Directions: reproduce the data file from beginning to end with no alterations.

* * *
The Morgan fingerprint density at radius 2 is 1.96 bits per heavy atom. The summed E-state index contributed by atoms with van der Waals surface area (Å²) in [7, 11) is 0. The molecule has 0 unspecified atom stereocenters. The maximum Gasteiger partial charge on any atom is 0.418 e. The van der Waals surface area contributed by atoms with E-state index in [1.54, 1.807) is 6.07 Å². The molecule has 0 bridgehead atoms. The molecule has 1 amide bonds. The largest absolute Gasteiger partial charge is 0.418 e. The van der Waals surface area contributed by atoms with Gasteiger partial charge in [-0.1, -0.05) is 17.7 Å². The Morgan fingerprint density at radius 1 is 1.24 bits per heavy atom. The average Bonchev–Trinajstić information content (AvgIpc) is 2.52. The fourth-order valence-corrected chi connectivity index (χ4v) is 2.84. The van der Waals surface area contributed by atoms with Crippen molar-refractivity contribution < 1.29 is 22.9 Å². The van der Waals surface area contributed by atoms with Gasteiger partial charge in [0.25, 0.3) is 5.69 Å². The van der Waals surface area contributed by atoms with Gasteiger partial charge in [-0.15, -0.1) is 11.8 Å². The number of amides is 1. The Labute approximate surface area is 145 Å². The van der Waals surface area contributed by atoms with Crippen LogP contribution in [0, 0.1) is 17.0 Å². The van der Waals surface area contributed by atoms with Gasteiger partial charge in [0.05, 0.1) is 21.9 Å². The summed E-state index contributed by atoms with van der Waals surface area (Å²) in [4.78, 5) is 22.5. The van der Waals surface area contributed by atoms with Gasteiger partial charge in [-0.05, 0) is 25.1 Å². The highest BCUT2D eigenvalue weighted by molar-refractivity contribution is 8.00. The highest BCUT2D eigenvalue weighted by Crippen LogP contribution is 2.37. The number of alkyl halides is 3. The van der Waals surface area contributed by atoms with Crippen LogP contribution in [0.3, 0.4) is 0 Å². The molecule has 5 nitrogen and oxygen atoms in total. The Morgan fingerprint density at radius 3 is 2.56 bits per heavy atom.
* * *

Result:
The Morgan fingerprint density at radius 2 is 1.96 bits per heavy atom. The summed E-state index contributed by atoms with van der Waals surface area (Å²) in [7, 11) is 0. The molecule has 0 unspecified atom stereocenters. The maximum Gasteiger partial charge on any atom is 0.418 e. The van der Waals surface area contributed by atoms with E-state index in [1.54, 1.807) is 6.07 Å². The molecule has 0 bridgehead atoms. The molecule has 1 amide bonds. The largest absolute Gasteiger partial charge is 0.418 e. The van der Waals surface area contributed by atoms with Gasteiger partial charge in [-0.1, -0.05) is 17.7 Å². The Morgan fingerprint density at radius 1 is 1.24 bits per heavy atom. The average Bonchev–Trinajstić information content (AvgIpc) is 2.52. The fourth-order valence-corrected chi connectivity index (χ4v) is 2.84. The van der Waals surface area contributed by atoms with Crippen molar-refractivity contribution < 1.29 is 22.9 Å². The van der Waals surface area contributed by atoms with Gasteiger partial charge in [0.25, 0.3) is 5.69 Å². The van der Waals surface area contributed by atoms with Gasteiger partial charge in [-0.15, -0.1) is 11.8 Å². The number of amides is 1. The Labute approximate surface area is 145 Å². The van der Waals surface area contributed by atoms with Crippen LogP contribution in [0, 0.1) is 17.0 Å². The van der Waals surface area contributed by atoms with Gasteiger partial charge in [0.05, 0.1) is 21.9 Å². The summed E-state index contributed by atoms with van der Waals surface area (Å²) in [4.78, 5) is 22.5. The van der Waals surface area contributed by atoms with Gasteiger partial charge in [-0.05, 0) is 25.1 Å². The highest BCUT2D eigenvalue weighted by molar-refractivity contribution is 8.00. The highest BCUT2D eigenvalue weighted by Crippen LogP contribution is 2.37. The number of alkyl halides is 3. The van der Waals surface area contributed by atoms with Crippen LogP contribution in [0.3, 0.4) is 0 Å². The molecule has 5 nitrogen and oxygen atoms in total. The Morgan fingerprint density at radius 3 is 2.56 bits per heavy atom.